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The Jerusalem Post13 Jul ’10
Kagan’s admiration for Justice Aharon Barak’s philosophy may have revealed her own predilection for radical judicial activism.
Americans may be wondering why the opinions of a former president of Israel’s Supreme Court may be so relevant to the selection of Elena Kagan as a member of the US Supreme Court, as some of her critics insist. These critics, among them several senators, claim that by repeatedly expressing her admiration for Justice Aharon Barak’s philosophy, even considering him as her mentor, Kagan revealed her own predilection for a radical judicial activism for which justice Barak is notorious.
One important issue that may be affected by Kagan’s admiration for Barak’s often articulated position is the issue of terrorism and the law. Barak and his followers insisted that the fight against terrorism must in no way affect, even in extreme emergencies, a strict adherence to the most liberal interpretation of human rights. Americans may be surprised to discover that an activist Supreme Court that was led by Barak habitually constrained Israel’s military from taking effective measures to protect innocent lives. It feared impairing Palestinian Arab rights to free movement or to a decent quality of life. Changes dictated by the Supreme Court in the security fence have cost hundreds of millions of shekels. Judicial interference in military operational details like the positioning of roadblocks resulted in fatalities, while insistence on Palestinian Arabs’ freedom of movement may have facilitated the penetration several times by suicide bombers.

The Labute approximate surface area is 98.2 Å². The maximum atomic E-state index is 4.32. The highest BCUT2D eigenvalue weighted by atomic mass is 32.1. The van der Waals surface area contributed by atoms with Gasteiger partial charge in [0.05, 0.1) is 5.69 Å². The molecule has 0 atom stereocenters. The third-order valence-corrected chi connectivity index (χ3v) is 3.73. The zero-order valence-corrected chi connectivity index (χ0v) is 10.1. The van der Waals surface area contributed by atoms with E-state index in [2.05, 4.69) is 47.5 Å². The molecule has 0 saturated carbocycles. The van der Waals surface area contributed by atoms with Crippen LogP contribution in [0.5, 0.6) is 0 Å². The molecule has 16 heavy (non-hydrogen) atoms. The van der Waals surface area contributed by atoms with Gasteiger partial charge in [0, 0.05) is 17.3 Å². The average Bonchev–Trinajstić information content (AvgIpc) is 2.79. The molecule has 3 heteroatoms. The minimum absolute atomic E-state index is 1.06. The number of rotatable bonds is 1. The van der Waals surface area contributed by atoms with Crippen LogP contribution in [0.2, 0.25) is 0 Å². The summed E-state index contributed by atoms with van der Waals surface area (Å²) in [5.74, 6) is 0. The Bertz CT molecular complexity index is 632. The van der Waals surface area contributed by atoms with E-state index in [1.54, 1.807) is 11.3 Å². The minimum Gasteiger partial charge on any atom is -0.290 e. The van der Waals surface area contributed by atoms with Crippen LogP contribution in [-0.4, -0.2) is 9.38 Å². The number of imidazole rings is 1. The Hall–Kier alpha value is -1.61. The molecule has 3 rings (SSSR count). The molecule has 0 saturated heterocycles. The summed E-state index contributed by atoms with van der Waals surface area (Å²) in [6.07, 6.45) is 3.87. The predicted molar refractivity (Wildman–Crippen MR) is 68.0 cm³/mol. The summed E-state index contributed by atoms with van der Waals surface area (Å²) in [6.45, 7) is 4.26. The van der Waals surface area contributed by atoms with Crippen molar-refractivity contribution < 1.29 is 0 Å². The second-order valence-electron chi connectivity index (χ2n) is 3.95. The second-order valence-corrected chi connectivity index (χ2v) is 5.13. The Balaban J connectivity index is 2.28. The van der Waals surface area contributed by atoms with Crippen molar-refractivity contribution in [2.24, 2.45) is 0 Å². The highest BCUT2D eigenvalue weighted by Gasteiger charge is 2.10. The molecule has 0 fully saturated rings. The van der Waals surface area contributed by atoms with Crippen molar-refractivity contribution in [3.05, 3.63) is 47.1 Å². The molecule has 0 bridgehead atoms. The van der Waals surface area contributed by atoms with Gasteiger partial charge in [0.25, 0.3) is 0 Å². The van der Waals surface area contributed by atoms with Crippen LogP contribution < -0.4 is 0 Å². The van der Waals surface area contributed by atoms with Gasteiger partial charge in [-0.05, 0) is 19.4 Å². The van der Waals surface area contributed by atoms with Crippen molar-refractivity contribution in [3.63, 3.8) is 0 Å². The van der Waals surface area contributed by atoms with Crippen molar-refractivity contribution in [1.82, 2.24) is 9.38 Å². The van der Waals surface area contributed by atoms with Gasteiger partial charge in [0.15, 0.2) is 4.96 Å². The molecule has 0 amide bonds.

LIKE ISRAELIS, Americans now debate, following several attempted terrorist attacks, how democracies can vanquish terrorism—and still fully respect human rights. How can democracies win the battle against terrorists exploiting our laws to undermine our civilized order?